The winners of wrestling matches have greater increases in testosterone levels than losing wrestlers, reports the January issue of The Journal of Strength and Conditioning Research, official research journal of the National Strength and Conditioning Association. The journal is published by Lippincott Williams & Wilkins, a part of Wolters Kluwer Health, a leading provider of information and business intelligence for students, professionals, and institutions in medicine, nursing, allied health, and pharmacy.

The findings are consistent with studies linking testosterone changes to aggressive and competitive behavior in male animals-and may even suggest ways of enhancing a wrestler's "social dominance" to facilitate future success. The lead author was Andrew C. Fry, PhD, CSCS, of University of Kansas, Lawrence.

In Competitive Wrestling, Winners and Losers Have Different Hormonal Responses

The researchers collected blood samples before and after matches in members of an elite collegiate wrestling team. Levels of testosterone and other hormones were compared for match winners versus losers.

In both groups, testosterone levels increased from before to after the match. However, the increase was greater for wrestlers who won their matches. Average testosterone levels increased from 16.4 to 23.2 nanomoles per liter (nmol/L) for winners, compared to an increase from 14.8 to 19.4 nmol/L for losers.

Other hormones measured-cortisol and epinephrine (adrenaline)-did not differ significantly between winners and losers. However, the change in epinephrine level was significantly related to the change in testosterone for winners but not losers. "These data suggest that winning wrestlers may use a different regulatory mechanism for their acute testosterone responses than losers," according to Dr. Fry and co-authors.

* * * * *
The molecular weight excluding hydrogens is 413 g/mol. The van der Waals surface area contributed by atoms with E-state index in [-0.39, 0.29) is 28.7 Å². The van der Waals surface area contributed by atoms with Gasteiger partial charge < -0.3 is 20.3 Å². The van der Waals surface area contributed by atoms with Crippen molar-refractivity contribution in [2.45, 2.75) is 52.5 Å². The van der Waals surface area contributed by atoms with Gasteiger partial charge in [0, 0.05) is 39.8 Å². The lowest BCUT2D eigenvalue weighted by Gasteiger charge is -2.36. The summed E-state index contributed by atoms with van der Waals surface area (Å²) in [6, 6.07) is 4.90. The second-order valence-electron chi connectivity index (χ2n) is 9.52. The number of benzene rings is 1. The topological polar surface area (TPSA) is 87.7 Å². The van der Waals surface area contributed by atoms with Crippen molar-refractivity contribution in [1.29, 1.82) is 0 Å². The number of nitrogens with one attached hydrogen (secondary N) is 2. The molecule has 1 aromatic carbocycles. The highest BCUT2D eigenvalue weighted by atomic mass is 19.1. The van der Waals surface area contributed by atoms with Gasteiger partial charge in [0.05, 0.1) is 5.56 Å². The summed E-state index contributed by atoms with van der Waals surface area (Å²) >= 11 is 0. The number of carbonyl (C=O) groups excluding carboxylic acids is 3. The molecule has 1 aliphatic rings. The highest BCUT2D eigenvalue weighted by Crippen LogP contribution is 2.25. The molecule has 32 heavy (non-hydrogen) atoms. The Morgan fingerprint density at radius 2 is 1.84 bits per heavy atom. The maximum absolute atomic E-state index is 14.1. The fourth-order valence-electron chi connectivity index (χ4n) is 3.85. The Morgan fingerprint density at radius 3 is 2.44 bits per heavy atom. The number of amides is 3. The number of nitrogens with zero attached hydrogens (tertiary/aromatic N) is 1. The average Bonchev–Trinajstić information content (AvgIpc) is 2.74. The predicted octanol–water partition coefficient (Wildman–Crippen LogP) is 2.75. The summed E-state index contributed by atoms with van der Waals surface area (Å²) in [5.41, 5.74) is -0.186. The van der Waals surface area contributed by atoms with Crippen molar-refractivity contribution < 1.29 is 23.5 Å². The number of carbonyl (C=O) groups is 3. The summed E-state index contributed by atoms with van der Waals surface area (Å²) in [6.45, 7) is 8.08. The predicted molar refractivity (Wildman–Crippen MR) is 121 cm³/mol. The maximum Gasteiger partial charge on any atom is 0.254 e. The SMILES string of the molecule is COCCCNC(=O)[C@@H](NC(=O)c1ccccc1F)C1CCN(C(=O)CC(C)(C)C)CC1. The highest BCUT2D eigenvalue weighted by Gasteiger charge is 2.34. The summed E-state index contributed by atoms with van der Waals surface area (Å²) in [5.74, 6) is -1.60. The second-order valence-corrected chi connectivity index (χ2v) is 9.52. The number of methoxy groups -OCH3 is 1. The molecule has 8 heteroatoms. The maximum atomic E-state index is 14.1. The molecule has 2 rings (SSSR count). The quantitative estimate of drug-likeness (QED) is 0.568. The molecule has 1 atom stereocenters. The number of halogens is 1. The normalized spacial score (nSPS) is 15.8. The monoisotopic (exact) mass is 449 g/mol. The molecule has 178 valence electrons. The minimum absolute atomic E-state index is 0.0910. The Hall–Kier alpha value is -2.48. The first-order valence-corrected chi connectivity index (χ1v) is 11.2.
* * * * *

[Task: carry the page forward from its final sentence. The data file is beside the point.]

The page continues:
The study is not the first to suggest that winning competitors have greater increases in testosterone. Previous studies have reported such differences not only in wrestlers and other athletes, but also in chess players-"even in games of chance such as those that involve a coin toss," the researchers note.

The new findings confirm the difference in testosterone responses between winners and losers, and may also help in understanding the mechanisms responsible for this difference. Testosterone has been linked to aggressive behavior in animals-especially males competing for territory, food, and breeding mates. "Numerous studies exist supporting the challenge hypothesis throughout the animal kingdom," Dr. Fry and colleagues write. They believe that the link between testosterone and winning wrestling matches "may present an excellent example of survival of the athlete within the construct of competitive sport performance."

The results may even have implications for athletic training, with an eye toward improving future sports performance. "What has not been fully appreciated is the critical role of establishing social dominance in sport," according to Dr. Fry and colleagues. "Based on data from the animal kingdom, winning wrestlers appear to establish a mechanism conducive to future success and long-term survival as a wrestler," they write.

"The ability to foster an aggressive demeanor and a social dominance on the wrestling mat may be highly dependent on previous success and the accompanying physiological responses and adaptations," the researchers believe. They suggest that scheduling matches with opponents against whom the athlete can establish "an enhanced wrestling social dominance" may aid in facilitating future success.

Source: National Strength and Conditioning Association, Lippincott Williams & Wilkins


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